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DDoS season

While the mobile industry was busy celebrating telecom innovation at MWC18, at the same time, a record 1.35 Tbps DDoS attack was making headlines, writes Michael Schachter, Senior Product Marketing Manager, Allot Communications, a network security product company. This attack, since then surpassed has not only caused disruption but also highlighted the potential for much worse. The attack was successfully fenced off, with manual intervention and the rerouting of traffic.

Like the flu, DDoS is an epidemic, like the flu it is also a worldwide problem. An epidemic of the connected world. If not treated quickly, it can be harmful, and it seems to be getting worse.  
In January, Time magazine explained “the flu shot is tweaked each year in an attempt to target what are projected to be the most prevalent strains of the disease, but the process isn’t foolproof.” There lies the major issue related to flu epidemics; the vaccine is anything but a guarantee of immunity. Indeed it is much closer to a static defence that targets specific, projected flu strains. Thus it will, in reality, only be effective against 30 per cent of H3 viruses.

When it comes to the DDoS epidemic, mobile operators are facing the same restraint from their mitigation solutions. Indeed, they only know how to mitigate what they already know; “known knowns”. For both ISPs and enterprises or health professionals, the challenge is the same; they must defend themselves against the non-prevalent strains. In other words, they have to fence off unforeseen DDoS attacks, a new vector, zero-day exploits, put simply: unknown unknowns.

In contrast to the medical world, the world of data communications has a solution. Autonomously adaptive, machine-learning algorithms artificial intelligence techniques can detect anomalous behaviour and set in place mitigation of attack profiles. And it works: in the latest attack on GitHub IT teams noticed an unusual spike in inbound traffic. It was caused by the amplification of UDP traffic reflection through Memcached servers’ default port 11211. Addressing the attack, they rerouted traffic to a scrubbing centre provider that cleaned out the malicious packets. The attack ended shortly afterwards. (See Allot blog.)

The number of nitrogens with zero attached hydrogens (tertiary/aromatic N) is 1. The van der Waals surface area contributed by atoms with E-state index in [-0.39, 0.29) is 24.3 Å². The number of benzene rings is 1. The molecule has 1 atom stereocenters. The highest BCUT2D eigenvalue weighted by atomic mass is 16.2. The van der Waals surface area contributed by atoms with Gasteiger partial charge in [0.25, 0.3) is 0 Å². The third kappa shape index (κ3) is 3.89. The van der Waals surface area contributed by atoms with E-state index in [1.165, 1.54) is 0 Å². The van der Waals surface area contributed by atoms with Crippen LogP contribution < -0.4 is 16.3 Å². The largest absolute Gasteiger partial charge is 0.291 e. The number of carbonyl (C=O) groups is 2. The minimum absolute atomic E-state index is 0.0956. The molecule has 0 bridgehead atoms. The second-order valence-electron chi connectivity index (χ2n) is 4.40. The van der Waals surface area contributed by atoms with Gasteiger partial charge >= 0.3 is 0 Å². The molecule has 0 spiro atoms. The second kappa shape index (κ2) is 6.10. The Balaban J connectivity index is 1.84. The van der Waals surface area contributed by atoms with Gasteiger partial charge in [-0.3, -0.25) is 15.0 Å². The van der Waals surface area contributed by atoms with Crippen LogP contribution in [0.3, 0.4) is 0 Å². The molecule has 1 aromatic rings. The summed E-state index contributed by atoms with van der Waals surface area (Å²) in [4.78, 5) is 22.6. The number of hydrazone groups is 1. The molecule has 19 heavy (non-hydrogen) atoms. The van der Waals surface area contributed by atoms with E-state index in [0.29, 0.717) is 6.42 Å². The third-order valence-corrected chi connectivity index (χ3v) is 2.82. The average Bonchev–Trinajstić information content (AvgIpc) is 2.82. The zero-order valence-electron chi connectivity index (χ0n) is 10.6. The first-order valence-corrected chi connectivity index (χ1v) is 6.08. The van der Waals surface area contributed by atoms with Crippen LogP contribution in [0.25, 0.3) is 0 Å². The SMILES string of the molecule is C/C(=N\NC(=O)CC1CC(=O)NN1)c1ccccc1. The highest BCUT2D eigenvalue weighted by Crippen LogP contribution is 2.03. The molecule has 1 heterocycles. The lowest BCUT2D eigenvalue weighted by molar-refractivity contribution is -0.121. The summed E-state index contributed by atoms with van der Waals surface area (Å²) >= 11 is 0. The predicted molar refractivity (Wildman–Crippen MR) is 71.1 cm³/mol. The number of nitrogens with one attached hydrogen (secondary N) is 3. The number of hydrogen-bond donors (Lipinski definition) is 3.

The overall service was only disrupted for a few minutes. Not only could it have been much worse, many companies remain unprepared for such an eventuality. Indeed, for many firms, which aren’t the size of GitHub, the cost of scrubbing and latency are prohibitive. Diverting terabits of traffic to external DDoS cleanup services is indeed a financially daunting task. Moreover, as 5G and IoT expand the scale of data communications, so will the problem. Adding to these structural – may we say – problems, many short-term “hit and run” attacks evade external detection due to their short time stamp and will not get scrubbed.

Facing this, another solution can be set forth for networks with high-performance. This solution would unimpede legitimate traffic and discard malicious traffic, importantly without manual intervention. Here is how this works.

In the solution previously highlighted, attacks are automatically detected and surgically blocked within seconds. They are blocked before they disrupt or even threaten network services. This is achieved through an inspection of every packet of data by high-performance, distributed inline appliance instances.
Volumetric attacks are detected with Network Behavior Anomaly Detection (NBAD) technology that recognises the anomalies attacks cause in the normally time-invariant behaviour of Layer 3 and Layer 4 packet rate statistics. Such a dynamic creation of, on the one hand, mitigation rules and of surgical filtering of attack packets on the over not only prevents over-blocking but also enables legitimate traffic to flow unimpeded. This assures network protection and service QoE at all times.

Finally, I would like to tackle an overlooked aspect of DDoS attacks that should be considered. Customers can also be harmed by botnet attacks after service providers have been infected. Such outbound attacks may only be caught by inline systems that inspect all packets, travelling in every direction. Such bi-directional traffic correlation will easily highlight inbound traffic. During the recent Memcached attacks, Allot’s bi-directional, inline DDoS Secure solution successfully detected and prevented such attacks observed in multiple customer networks worldwide. Below is an example:×287.png 

So, while this year’s flu season may be winding down, DDoS is just gearing up. New vectors, new vulnerabilities and ever-growing volumetric attacks are just a matter of time. Get protected – inline and on time!


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